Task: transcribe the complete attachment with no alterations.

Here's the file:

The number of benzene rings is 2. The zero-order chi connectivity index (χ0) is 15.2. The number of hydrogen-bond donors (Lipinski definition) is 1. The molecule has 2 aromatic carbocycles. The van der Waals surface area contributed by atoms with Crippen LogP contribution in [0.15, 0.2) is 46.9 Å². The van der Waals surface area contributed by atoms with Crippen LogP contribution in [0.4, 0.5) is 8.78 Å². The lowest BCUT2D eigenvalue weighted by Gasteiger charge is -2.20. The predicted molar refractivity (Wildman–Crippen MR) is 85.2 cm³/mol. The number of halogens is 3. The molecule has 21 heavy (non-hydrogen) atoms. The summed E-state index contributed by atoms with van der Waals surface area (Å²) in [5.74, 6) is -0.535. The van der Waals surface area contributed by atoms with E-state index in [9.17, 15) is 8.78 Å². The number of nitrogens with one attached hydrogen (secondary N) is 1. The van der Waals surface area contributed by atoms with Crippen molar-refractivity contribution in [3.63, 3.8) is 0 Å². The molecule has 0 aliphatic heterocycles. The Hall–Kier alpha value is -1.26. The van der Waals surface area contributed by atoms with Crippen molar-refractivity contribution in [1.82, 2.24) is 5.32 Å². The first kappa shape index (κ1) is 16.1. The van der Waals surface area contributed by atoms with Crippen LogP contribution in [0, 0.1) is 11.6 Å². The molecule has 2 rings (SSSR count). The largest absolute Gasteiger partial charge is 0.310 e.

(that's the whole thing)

The number of benzene rings is 2. The zero-order chi connectivity index (χ0) is 15.2. The number of hydrogen-bond donors (Lipinski definition) is 1. The molecule has 2 aromatic carbocycles. The van der Waals surface area contributed by atoms with Crippen LogP contribution in [0.15, 0.2) is 46.9 Å². The van der Waals surface area contributed by atoms with Crippen LogP contribution in [0.4, 0.5) is 8.78 Å². The lowest BCUT2D eigenvalue weighted by Gasteiger charge is -2.20. The predicted molar refractivity (Wildman–Crippen MR) is 85.2 cm³/mol. The number of halogens is 3. The molecule has 21 heavy (non-hydrogen) atoms. The summed E-state index contributed by atoms with van der Waals surface area (Å²) in [5.74, 6) is -0.535. The van der Waals surface area contributed by atoms with E-state index in [9.17, 15) is 8.78 Å². The number of nitrogens with one attached hydrogen (secondary N) is 1. The van der Waals surface area contributed by atoms with Crippen molar-refractivity contribution in [3.63, 3.8) is 0 Å². The molecule has 0 aliphatic heterocycles. The Hall–Kier alpha value is -1.26. The van der Waals surface area contributed by atoms with Crippen molar-refractivity contribution in [1.82, 2.24) is 5.32 Å². The first kappa shape index (κ1) is 16.1. The van der Waals surface area contributed by atoms with Crippen LogP contribution in [0, 0.1) is 11.6 Å². The molecule has 2 rings (SSSR count). The largest absolute Gasteiger partial charge is 0.310 e.